Fighting a Double Standard for Access to Electronic Medical Records

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In Pennsylvania, health care providers typically charge $1.39 per page for paper copies of the first 20 pages of a medical record, $1.03 for pages 21-60, and $.34 for every page thereafter.  42 Pa. C.S. 6152.1. The total bill for even a single health care provider or hospital admission adds up fast and regularly amounts to hundreds of dollars.  Our office pays the fees to obtain medical records on behalf of our clients.  The cost is eventually deducted from any recovery made on the client’s behalf.  With many medical malpractice cases involving devastating injuries and lengthy hospital admissions, the total cost of obtaining medical records in a single case is often thousands of dollars.

In 2009, Congress passed the Health Information Technology for Economic and Clinical Health Act (HITECH Act) as part of the American Recovery and Reinvestment Act.  Like the HIPAA Act before it, the HITECH Act addresses the privacy and security of individual health care information, but with an additional focus on the increasing transition to the use of electronic medical records.  Pursuant to federal regulations implementing the HITECH Act, an individual is entitled to obtain a copy of any portion of their medical record created and stored in an electronic medical record system.  Unlike the traditional fees for producing paper copies of medical records, the regulations provide that the fees charged by a health care provider for producing the electronic medical record must not exceed the cost of supplies and labor necessary to copy the record.

In reaction to the HITECH Act, many hospitals and health systems have transformed their procedures for responding to requests for medical records from individuals and their attorneys. Some facilities are now capable of producing hundreds if not thousands of pages of medical records on a single compact disc.  The transition to production of the medical record in an electronic format is creating significant cost savings for clients.  Consistent with the HITECH regulations which establish cost-based limits on fees for producing medical records, many large health care providers no longer charge the multi-tiered, “per-page” rates for producing electronic medical records. Instead, many hospitals now charge a flat, “per-page” rate for copying the electronic medical record to a CD.  The flat rate is substantially lower than the per page rates charged for producing a paper record.  And this is no surprise.  To click a mouse a few times and copy computer files to a compact disc requires minimal supplies and labor at best.  Pursuant to the HITECH Act, the cost of such labor should be small and uniform, much unlike the multi-tiered rates charged for paper copies of the medical record..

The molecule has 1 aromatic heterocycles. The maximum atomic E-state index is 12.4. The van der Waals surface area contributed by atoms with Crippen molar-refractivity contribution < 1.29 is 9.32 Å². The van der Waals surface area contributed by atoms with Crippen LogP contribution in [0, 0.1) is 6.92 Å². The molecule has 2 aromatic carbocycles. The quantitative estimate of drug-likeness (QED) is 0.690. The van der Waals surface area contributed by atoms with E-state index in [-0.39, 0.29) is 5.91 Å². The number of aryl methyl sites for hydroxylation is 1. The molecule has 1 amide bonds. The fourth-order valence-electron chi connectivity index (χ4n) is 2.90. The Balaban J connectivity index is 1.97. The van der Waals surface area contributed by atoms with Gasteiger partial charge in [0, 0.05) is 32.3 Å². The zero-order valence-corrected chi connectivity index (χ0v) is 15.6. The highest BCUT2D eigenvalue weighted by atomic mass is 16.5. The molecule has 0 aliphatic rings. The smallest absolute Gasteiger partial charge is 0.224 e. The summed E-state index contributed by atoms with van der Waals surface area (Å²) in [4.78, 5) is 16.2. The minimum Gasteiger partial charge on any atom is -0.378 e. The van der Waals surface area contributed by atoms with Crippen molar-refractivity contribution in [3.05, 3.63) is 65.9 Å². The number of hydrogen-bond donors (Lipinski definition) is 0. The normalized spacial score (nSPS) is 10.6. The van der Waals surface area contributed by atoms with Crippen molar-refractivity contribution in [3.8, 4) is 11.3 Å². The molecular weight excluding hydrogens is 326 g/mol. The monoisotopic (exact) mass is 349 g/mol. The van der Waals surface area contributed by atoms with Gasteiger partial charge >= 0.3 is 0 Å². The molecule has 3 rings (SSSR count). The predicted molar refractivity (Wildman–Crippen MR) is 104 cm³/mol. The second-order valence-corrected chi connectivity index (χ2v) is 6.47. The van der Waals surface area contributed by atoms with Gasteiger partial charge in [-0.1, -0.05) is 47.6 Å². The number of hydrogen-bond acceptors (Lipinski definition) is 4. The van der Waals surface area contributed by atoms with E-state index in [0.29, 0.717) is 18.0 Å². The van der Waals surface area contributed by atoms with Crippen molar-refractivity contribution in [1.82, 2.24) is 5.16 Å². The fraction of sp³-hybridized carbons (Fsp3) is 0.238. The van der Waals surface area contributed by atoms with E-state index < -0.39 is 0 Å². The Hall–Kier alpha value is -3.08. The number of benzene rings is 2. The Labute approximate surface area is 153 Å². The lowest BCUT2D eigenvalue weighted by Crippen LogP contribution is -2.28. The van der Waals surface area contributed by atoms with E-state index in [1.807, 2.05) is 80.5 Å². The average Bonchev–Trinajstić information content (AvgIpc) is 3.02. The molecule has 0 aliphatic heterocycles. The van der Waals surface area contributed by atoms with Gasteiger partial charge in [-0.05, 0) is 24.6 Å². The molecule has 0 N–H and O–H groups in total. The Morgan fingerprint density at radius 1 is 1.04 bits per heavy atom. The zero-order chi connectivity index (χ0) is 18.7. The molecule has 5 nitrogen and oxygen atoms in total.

In spite of the HITECH regulations, at least one hospital, and probably others as well, still charges excessive rates for copying electronic medical records to a CD.  Our office recently requested a copy of the electronic medical record of treatment provided to a client’s deceased father at Butler Memorial Hospital in Butler, Pennsylvania.  We specified in writing that we wanted the records in an electronic format.  We also cited the regulations of the HITECH Act which limit the fees health care providers can charge for producing the electronic medical record.  After a few days we received a prepayment notice requesting $278.61 in exchange for paper copies of the 538-page electronic medical record.   Perplexed, we called the hospital to confirm the records requested were maintained electronically and therefore available on CD at a substantially lower fee.  The hospital confirmed the records were available on CD, but claimed that only the patient (deceased in this case), not the attorney,  is entitled to receive an electronic copy of the record for a reasonable, cost-based fee.    Further, we learned the hospital’s standard fee for copying the patient’s electronic record to CD was anything but reasonable or based on the cost of supplies or labor.  The hospital intended to charge our client multi-tiered fees nearly the same as those traditionally charged for production of paper records.